Sometimes you can come across a scene that seems so perfect, you’re not sure where to begin to attempt to capture it in a photograph. This was the situation I found myself in when I accidentally happened to come across this amazing beach in the northeastern side of Cape Breton Island National Park last year. The light was magnificent, changing every minute or so as fast moving clouds did their dance on the horizon.
Sometimes I just wait and watch, and ideas will come slowly as I absorb the moment and identify those things I’m reacting to the most. Other times I need to put the camera to my eye and change my perspective—see what an actual photograph would look like. I did both in this instance, and immediately realized the sound of the surf was what held my attention in complete focus – what is commonly known as flow. Flow is when you’re so engrossed in an activity that you lose track of time, where you are or anything else that is not in your field of concentration.
With the sound of the surf in my mind, I noticed the beautiful patterns they were making in the immediate foreground, and looked for similar shapes in the scene. The foreground rocks, far side of the coast, and clouds all combined to create the composition I felt was strong enough to convey the uniqueness of the moment. Now I just waited again, and made a few shots while experimenting with the timing of the surf. A relatively fast shutter speed of 125th sec @f/11 made sure I froze the movement in the water, closely repeating the distinct patterns and lines of the clouds in the sky.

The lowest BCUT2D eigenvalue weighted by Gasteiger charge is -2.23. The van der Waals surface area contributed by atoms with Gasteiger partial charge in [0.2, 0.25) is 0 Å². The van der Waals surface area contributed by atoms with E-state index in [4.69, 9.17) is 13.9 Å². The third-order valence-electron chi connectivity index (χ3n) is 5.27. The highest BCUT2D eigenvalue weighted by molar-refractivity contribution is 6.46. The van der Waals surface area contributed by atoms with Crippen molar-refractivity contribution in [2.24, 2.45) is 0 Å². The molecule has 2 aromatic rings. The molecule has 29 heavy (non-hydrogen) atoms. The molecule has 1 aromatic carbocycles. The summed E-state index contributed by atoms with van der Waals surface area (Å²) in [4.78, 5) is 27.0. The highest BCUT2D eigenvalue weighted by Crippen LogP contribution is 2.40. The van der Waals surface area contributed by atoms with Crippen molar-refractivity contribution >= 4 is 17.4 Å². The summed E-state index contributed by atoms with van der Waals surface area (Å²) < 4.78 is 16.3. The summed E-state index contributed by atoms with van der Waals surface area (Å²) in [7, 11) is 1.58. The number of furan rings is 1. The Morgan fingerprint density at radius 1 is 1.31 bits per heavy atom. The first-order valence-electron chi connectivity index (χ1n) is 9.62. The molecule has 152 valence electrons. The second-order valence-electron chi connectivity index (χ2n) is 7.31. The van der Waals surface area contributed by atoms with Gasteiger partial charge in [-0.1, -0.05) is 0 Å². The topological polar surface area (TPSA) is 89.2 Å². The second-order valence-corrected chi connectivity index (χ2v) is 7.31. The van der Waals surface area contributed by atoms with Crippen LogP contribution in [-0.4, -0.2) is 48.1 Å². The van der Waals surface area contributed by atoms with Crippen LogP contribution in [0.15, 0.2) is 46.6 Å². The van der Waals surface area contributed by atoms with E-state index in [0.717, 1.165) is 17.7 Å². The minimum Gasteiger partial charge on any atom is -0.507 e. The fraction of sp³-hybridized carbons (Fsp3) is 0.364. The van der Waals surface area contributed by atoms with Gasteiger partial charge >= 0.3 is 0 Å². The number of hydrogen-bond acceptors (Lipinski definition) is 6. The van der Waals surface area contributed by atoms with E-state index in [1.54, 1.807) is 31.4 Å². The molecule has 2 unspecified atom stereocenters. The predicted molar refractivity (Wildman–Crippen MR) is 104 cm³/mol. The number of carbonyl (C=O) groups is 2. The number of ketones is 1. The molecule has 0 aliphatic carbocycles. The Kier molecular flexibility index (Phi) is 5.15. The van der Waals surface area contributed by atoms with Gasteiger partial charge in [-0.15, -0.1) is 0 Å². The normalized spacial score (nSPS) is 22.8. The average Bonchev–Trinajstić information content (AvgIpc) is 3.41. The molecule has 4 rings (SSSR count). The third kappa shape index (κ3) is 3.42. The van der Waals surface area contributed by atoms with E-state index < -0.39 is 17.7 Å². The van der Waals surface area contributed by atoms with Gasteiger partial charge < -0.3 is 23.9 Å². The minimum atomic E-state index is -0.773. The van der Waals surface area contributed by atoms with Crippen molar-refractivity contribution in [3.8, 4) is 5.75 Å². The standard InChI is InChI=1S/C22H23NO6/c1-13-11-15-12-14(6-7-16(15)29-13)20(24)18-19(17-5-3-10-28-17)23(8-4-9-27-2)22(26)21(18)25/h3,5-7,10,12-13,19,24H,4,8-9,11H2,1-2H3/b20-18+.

For me flow is an absolute pre-requisite for my best work. I would argue it’s essential for your work as a photographer as well. This topic is one I’m researching for a new book, including what it is, how to harness it for creativity, and what steps we can take as photographers to improve our chances of enjoying flow when we go out in the field. I want to start to introduce ideas here on the blog for conversation and feedback from you.
Have you ever experienced flow while photographing? Do you find this idea interesting and useful? Let me know in the comments below – thanks for reading!